Monday, May 24, 2010

PsychPage on Spanking

I've been poking around the articles on Parenting at PsychPage - there are a few articles of interest:

A Review of "To Spank or not to Spank", which includes a good summary of the main points in the book, and while not being in favor of spanking, offers some practical advice on when it works and when it doesn't (when in anger, when it humiliates the kid, when it's too long after the facts, when the kid doesn't understand why ...).

A detailed summary of research on corporal punishment, combining the insights of researchers both in favor of and against a ban on spanking. A few quotes:

Child perceptions of the parent's wishes matter, as some misbehavior may be due to lack of parental clarity, and some due to child processes. Thus, future research likely should distinguish among kinds of misbehavior.

Child attributions about the parent's actions likely matter too. Attributions that the parent acts in the child's best interest and supports the child are likely to spell different consequences for physical punishment than attributions of hostility and anger alone.

[O]ne study that showed that adults, after having children, generally decreased their opinion of the effectiveness using corporal punishment.
While it may be that corporal punishment leads to increased aggression, it is also possible that increased child aggression leads to increased corporal punishment (as some studies have shown) or that some third factor causes both parental use of corporal punishment and childhood aggression.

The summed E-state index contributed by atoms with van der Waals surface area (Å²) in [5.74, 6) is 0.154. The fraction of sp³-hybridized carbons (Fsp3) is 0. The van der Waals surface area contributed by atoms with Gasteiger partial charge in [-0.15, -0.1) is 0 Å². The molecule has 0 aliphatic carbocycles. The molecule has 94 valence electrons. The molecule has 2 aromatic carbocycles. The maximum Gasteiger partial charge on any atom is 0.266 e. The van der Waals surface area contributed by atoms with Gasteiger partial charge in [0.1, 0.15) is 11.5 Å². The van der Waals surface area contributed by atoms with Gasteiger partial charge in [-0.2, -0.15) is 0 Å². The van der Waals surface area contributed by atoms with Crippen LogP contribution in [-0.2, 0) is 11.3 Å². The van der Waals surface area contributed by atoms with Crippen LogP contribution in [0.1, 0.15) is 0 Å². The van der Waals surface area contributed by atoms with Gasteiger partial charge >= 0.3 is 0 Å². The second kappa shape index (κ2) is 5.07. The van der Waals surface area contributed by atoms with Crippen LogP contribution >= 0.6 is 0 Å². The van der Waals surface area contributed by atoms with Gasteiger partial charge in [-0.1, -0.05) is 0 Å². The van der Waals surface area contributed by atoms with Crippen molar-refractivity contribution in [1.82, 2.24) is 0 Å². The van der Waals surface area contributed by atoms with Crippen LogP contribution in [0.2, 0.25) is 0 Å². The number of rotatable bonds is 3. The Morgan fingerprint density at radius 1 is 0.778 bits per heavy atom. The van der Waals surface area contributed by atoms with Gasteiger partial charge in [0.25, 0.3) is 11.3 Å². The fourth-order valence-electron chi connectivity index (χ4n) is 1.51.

It seems to me that a lot of arguments against spanking don't apply to "properly applied" spanking (not in anger, understood by the child, etc.), and some gain most of their strength by rhetorical tricks such as talking of "solving problems by violence". Still, one very believable problem is moral internalization:
  • Moral Internalization - She found that CP decreases internalization of moral rules. This is concerning in that parents are more likely to use corporal punishment when they believe the child is at fault for some misbehavior. Thus, using a method that decreases moral internalization to respond to a failure to adhere to internal rules the child should have known is likely to perpetuate the problem.
 ... this is a general problem with external rewards and punishments: they tend to replace internal motivations. A child punished when, for example, he failed to be polite to his grandmother, may be less likely to want to be nice to his grandmother, and may instead only do so out of fear of punishment.

The other  downsides may be due to the problems the authors mention - studies not sufficiently distinguishing between spanking and abuse (partly due to abusive parents reporting it as "normal" discipline), the difficulty of distinguishing cause and effect, etc. Still, spanking itself may still have some negative effects.

Finally, there's a review of an article on Parenting Types, which classifies parents as low or high on control, and low or high on warmth, and summarizes how children of those parents tend to defer. The best results seem to be for "Authoritative" parents (high control, high warmth). The profile of the children of authoritarian parents (high control, low warmth) fits what I wrote above about internalization of moral values:
Their children have a multitude of problems, and are less individuated and show lower internalization of pro-social values, ego development, and perform more poorly on cognitive tests and see their parents as more restrictive.


  1. While belts often leave an incriminating mark, electric cattle prods don't.

  2. Never ever spank your kids, unless they need a spanking.